Christopher Columbus


Christopher Columbus    1451 - 506

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Christopher Columbus (1451-1506)

Christopher Columbus was one of the greatest sailors and explorers of all time. In 1492, Christopher's exploration to the “New World” linked Europe and the Americas. The term “New World” referred to land not known to the Europeans at that time. Although it was “new” to the Europeans, there were already people living in the Americas.  His travels enlarged the world and began a new age of exploration. 

St. Christopher
Christopher was born in 1451, in Genoa, Italy. Although the exact date of Christopher's birth is unknown, he is believed to have been born between August 25 and October 31.

In Christopher's time, people did not celebrate their birthdays. Instead, they celebrated the feast day of their patron saint. Christopher was baptized in the name of St. Christopher, the patron saint of travelers. St. Christopher's feast day is June 25.

New Trade Route
Beginning in the 1200's, Europe traded with the Far East for spices, jewels, gold, ivory, pearls, and silk. The Far East includes the countries of India, China, and Japan. The Far East is also known as the Indies.

In the mid-1400's, the trade route to the Far East was blocked. Some explorers looked for a new trade route by sailing around the tip of Africa. The tip of Africa is called the Cape of Good Hope.

Christopher, however, looked for a new trade route by sailing west across the Ocean Sea. Today, we call the Ocean Sea the Atlantic Ocean.

The Myths about the Atlantic Ocean
During Christopher's life, explorers stayed close to the known lands of Europe and Africa. They did not sail into the Atlantic Ocean because it was unknown and uncharted. The ocean was thousands of miles wide, and there were no landmarks to guide ships.

People believed the Atlantic Ocean contained monsters and boiling water. No one attempted to sail across the unknown ocean. No one, except Christopher.

October 12, 1492
In 1492, King Ferdinand and Queen Isabella of Spain supported Christopher's voyage across the Atlantic Ocean. Christopher left from Spain with a crew of 90 men and a fleet of three ships. His three ships were called the Niña, the Pinta, and the Santa María.

There were 24 men on the Niña, 26 men on the Pinta, and 40 men on the Santa María. These ships were on the cutting-edge of 1492's technology. The Niña and the Pinta were caravels. A caravel is a small ship with one deck and three masts. The Santa María was a larger and slower-sailing supply ship. Did you know Christopher sailed on the Santa María?

On October 12, 1492, Christopher and his crew spotted land for the first time in three months. Christopher thought he had reached the Far East, but he had actually landed in the Americas.

When Christopher successfully crossed the Atlantic Ocean, the myths about the ocean were dispelled. The Atlantic Ocean was now safe to cross.

The New World
Although Christopher was not the first person in the Americas, he was the first European to make several voyages between Europe and the Americas.

The Europeans called the Americas the "New World" because this world was unknown to the Europeans. Before Christopher, the Europeans believed there were only three continents and one ocean: Europe, Asia, Africa, and the Atlantic Ocean.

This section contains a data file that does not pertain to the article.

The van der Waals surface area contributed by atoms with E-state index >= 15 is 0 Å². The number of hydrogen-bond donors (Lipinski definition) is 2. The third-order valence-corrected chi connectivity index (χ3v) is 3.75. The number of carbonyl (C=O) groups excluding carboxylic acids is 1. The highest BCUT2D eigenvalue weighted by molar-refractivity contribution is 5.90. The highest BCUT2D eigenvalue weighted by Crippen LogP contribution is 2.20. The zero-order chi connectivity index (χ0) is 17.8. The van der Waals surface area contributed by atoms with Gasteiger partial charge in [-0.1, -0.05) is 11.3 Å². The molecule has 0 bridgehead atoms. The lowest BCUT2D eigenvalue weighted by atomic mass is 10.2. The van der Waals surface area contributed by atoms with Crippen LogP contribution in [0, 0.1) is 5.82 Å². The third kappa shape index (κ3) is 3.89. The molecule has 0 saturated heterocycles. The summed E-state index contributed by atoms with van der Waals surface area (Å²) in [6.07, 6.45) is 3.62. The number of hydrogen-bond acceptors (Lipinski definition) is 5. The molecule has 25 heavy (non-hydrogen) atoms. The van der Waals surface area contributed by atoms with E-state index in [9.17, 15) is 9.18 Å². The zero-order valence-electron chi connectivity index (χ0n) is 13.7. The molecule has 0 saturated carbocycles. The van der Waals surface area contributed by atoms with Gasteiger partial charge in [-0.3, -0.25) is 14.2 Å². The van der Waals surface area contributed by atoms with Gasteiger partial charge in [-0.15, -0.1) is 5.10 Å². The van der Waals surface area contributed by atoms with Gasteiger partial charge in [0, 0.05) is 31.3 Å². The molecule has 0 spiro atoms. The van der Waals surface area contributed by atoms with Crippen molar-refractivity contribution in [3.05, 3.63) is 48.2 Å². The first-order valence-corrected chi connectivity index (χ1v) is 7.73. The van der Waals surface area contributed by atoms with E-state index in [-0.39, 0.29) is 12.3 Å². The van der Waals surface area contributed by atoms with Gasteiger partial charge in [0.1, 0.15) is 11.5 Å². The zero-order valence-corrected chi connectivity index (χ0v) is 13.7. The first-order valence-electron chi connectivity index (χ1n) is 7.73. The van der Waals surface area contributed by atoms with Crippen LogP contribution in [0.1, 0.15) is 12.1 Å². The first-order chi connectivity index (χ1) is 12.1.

When Christopher sailed west across the Atlantic Ocean in search of Asia, he “ran into” the Americas. This was the first time the Europeans realized there were two more continents in the world: North and South America. They would later learn about the Pacific Ocean.

Today, we know there are seven continents (Europe, Asia, Africa, North America, South America, Australia, and Antarctica) and four oceans (Atlantic, Pacific, Indian, and Arctic).

Christopher's Four Voyages
Between 1492 and 1504, Christopher made a total of four voyages to the New World. On his First Voyage, Christopher arrived in the Americas. Christopher made more discoveries on his next three voyages.

On his Second Voyage (1493-1496), Christopher sailed with more than 1,000 men and 17 ships. He established a Spanish colony on Hispaniola. Today, Hispaniola consists of Haiti and the Dominican Republic. Christopher also explored Guadeloupe, Puerto Rico, and Jamaica.

Christopher sailed with six ships on his Third Voyage (1498-1500). His brother, Diego, accompanied Christopher. Christopher explored Trinidad (the southernmost island of the Caribbean), South America, and the mouth of the Orinoco River.

Christopher's Fourth Voyage (1502-1504) was called the "High Voyage." He sailed with four ships and 135 men. They crossed the Atlantic Ocean in 21 days. This was the fastest ocean crossing. Christopher also explored the coast of Central America, including Honduras, Nicaragua, Costa Rica, Panama, and Martinique.

Christopher died on Wednesday, May 20, 1506, in Valladolid, Spain. He was 54 years old. His brother, Diego, and his two sons were by his side.

Christopher was buried at the Franciscan convent in Valladolid, Spain. Christopher's remains were then moved to the Carthusian monastery of Santa Maria de las Cuevas outside Seville, Spain. Since then, they were moved to a new cathedral in Santo Domingo, Hispaniola, and to Havana, Cuba. Today, there has been a disagreement as to where Christopher is buried. There are monuments in both Seville and Santo Domingo claiming to be the resting place of Christopher Columbus.

Remembering Christopher
Christopher's accomplishments are recognized in different countries and in different ways.  Today schools are recognizing both the good and bad during Christopher’s explorations.  While he did bring gold and crops to Europe, disease carried by the new explorers destroyed native populations.  However, Christopher Columbus was a great sailor, explorer, and an excellent navigator by the stars.

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©  2009 D. K. Malowney